Under controversially relaxed signature-gathering rules in place to maximize voter participation during the ongoing pandemic, two opposing campaigns are petitioning to get on the November ballot with initiatives that can be credibly called tax cuts–or at least tax cuts for the overwhelming majority of Colorado residents. One measure, (but don’t memorize that number because it will be different on the ballot), cuts the state’s income tax from 4.63% to 4.58% for everyone who makes less than $250,000 a year. For the wealthiest, the rate goes up to 7%–a move toward a progressive income tax structure used by a majority of states and the federal government. The net effect is a $2 billion increase in state revenue to help offset the enormous cuts coming even after federal COVID-19 economic stimulus factors in.
The other initiative is , an across the board tax cut to 4.5% regardless of income. This initiative is being run by the Independence Institute, the arch-conservative “stink tank” which has quarterbacked the opposition to every attempt to increase revenue for the state of Colorado since the 1980s. In his press release Monday announcing the launch of 306, Independence Institute honcho Jon Caldara makes it abundantly clear that his initiative is about muddying the waters for voters considering Initiative 271:
“The Colorado economy —pre-COVID-19— was on fire thanks to our Taxpayer’s Bill of Rights and our flat state income tax,” said Jon Caldara, President of the Independence Institute, and co-ballot proponent of the tax rate reduction. “We look forward to giving the voters a real choice [Pols emphasis] between a progressive tax increase which will be billed as a middle-class tax cut, and a real tax cut for every Coloradan. Question is: which one is actually the tax cut? Hint: Not the ballot question that starts “Shall state taxes be increased $2,000,000,000 annually…”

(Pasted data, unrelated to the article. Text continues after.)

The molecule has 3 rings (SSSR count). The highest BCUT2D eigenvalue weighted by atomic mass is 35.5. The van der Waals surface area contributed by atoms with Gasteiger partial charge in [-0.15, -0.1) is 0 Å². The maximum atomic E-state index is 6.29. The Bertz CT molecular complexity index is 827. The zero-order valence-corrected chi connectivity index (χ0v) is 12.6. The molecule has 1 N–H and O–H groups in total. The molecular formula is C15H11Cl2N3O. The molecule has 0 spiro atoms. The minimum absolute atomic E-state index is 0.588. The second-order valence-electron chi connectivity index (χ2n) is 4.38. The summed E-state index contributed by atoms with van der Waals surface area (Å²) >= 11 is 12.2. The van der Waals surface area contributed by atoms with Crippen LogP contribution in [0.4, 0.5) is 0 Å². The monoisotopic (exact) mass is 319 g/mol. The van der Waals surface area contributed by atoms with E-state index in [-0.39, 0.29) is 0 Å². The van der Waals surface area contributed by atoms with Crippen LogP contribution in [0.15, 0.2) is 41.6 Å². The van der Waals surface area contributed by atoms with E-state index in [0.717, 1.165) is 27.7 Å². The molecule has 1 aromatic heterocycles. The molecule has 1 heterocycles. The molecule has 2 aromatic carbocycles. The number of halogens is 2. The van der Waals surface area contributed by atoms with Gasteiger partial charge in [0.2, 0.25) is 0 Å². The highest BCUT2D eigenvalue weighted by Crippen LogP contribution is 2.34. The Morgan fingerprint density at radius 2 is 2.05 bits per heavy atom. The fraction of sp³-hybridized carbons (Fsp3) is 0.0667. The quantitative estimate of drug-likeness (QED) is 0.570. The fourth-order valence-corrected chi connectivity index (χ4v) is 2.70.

“We think that a small tax cut for everyone makes a lot more sense than a $2 billion tax increase,” said Michael Fields, Executive Director of Colorado Rising State Action. “And even if both pass, the tax cut only has to win by one vote over the tax hike to be implemented. So, we like our chances.”
The context for these initiatives, of course, is the biggest fiscal crisis faced by the state of Colorado at least since the Great Depression. The estimated $3 billion shortfall lawmakers are wrestling with today is expected to be partially offset by federal economic stimulus, but not enough to close the gap completely–and certainly not in a recurring manner to meet the ongoing need. The state has faced a looming revenue shortfall for many years, resulting from the throttling effect on revenue growth over time relative to the need created by the 1992 Taxpayer’s Bill of Rights (TABOR). TABOR’s labyrinthine limits and regulations on revenue growth, and stilted language requirements the ballot questions it mandates for any tax increase, created a growing gap between need and revenue supply that the COVID-19 economic crisis has severely exacerbated. Colorado’s budget is already very tight, and the pandemic is a fiscal disaster the state can’t afford.
With this in mind, Colorado voters have to ask themselves a simple question: who has our state’s best interests at heart? Supporters of a measure to cut taxes for just about everybody while raising more net revenue the state desperately needs–or those who think the solution to a grave fiscal crisis is to make the crisis worse? Like with other extremely ill-advised ballot measures in previous years, like 2010’s infamous “Bad Three” or 2018’s nightmarish which would have crippled local governments to empower the oil and gas industry, we’re obliged to trust the wisdom of Colorado voters to see through the misdirection. It’s honestly helpful when the bad actors admit up front like Caldara did here that they’re playing a political shell game instead of proposing serious policy.
Conservatives rely on the axiom that while voters may want the vital services government provides, they hate paying for them. That’s the unspoken presumption that turned TABOR into a blunt weapon against government instead of a tool to encourage responsible government. In Colorado, tax increase measures have slowly increased their percentage in consecutive losing efforts, reflecting the slow progress of years of educational efforts mounted by progressive fiscal policy groups as well as the state’s leftward-shifting electorate in general.
In 2020, this old battle will be fought once again. In a changed world, with higher stakes.
And we’ll find out if the old tricks still work for Caldara and friends.
This content was originally published here.